Monday, December 5, 2011

Sound Living

Almost daily we read in the press expressions from every part of the country indicating that what people are seeking most strenuously today is some sort of firm foundation upon which to build for the future.  Probably each one of us feels hopeful that the days to come are destined to be better days than any we have previously known.  However, we are undoubtedly each wondering how a sane basis of economy in government and business is to be finally reached, and once attained, how it is to be preserved. 

There is no doubt that for many years we have been following false ideals to an alarming extent:  The man or woman doomed to a quiet, wholesome, steady and dutiful mode of living was to be pitied; one who took thought for the morrow, or questioned where all the hectic living was leading, was regarded as oldfashioned and a kill-joy into the bargain.  But fortunately for all of us many of these ideas and valuations appear to be changing.  People generally seem to be reaching out for a sense of soundness for themselves and for the country, to insure the long pull ahead.  This is encouraging, for there is after all nothing which can quite compare with the firm satisfaction of knowing that one is doing his duty as best he sees it, and is keeping his conscience clear by wholesome living.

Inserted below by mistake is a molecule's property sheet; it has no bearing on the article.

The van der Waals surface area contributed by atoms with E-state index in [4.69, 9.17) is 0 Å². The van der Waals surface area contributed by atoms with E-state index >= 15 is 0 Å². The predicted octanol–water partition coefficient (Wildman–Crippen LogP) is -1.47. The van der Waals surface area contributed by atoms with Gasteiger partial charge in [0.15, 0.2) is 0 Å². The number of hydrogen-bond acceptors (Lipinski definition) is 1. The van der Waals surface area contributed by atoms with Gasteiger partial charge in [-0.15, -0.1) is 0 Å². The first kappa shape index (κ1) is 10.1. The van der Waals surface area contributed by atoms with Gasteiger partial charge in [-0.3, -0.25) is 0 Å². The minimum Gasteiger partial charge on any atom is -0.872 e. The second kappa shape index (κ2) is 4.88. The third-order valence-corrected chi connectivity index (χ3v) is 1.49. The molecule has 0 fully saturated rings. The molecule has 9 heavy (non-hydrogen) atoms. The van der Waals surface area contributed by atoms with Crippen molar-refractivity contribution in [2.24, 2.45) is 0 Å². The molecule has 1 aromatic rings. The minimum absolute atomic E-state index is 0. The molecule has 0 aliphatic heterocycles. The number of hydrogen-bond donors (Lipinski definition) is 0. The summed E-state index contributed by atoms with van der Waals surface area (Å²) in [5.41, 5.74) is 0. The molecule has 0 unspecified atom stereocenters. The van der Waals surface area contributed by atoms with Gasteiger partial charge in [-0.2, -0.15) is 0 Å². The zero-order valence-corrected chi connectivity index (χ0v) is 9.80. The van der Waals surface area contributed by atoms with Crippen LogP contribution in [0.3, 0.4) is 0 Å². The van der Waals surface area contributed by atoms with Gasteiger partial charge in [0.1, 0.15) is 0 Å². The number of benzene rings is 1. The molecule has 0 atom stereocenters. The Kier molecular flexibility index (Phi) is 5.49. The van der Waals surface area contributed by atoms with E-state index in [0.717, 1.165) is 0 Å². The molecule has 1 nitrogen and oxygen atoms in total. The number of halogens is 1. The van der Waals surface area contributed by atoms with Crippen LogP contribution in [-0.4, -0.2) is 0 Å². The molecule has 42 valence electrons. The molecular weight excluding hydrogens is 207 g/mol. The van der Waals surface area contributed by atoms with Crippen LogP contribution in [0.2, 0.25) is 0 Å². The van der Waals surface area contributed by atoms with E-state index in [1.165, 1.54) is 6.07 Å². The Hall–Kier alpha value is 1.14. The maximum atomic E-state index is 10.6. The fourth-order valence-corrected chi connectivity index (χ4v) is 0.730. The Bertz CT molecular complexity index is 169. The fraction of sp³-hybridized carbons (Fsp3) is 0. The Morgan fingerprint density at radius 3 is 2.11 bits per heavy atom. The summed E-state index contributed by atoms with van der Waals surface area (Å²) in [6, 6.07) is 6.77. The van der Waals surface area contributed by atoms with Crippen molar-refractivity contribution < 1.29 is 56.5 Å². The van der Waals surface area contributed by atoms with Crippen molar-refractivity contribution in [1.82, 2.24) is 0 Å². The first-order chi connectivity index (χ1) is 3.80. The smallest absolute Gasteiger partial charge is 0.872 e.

It appears evident that we as a people, without in the least decrying the value of sane recreation, are nevertheless becoming oldfashioned enough to wish to trade much of the get-rich-quick splendor, and night club glamour, for the ways of life which lead to a wholesome self-respect, a quiet mind, and the happy enjoyment of the simpler things of life.  And if the depression which has been such a burden to most of us results in the reversal of the conditions which provoked it, how can we regret it too deeply if the final result is to bring us to a realization of the truly worth-while things in life. 

Editorial from Needlecraft The Home Arts Magazine February 1935.

Amazing that they were thinking then what most of us are thinking now...


  1. 1935 who ever wrote this would be glad to not be here today.While they may still be.

  2. I thought it was very interesting editorial and very appropriate for today too.


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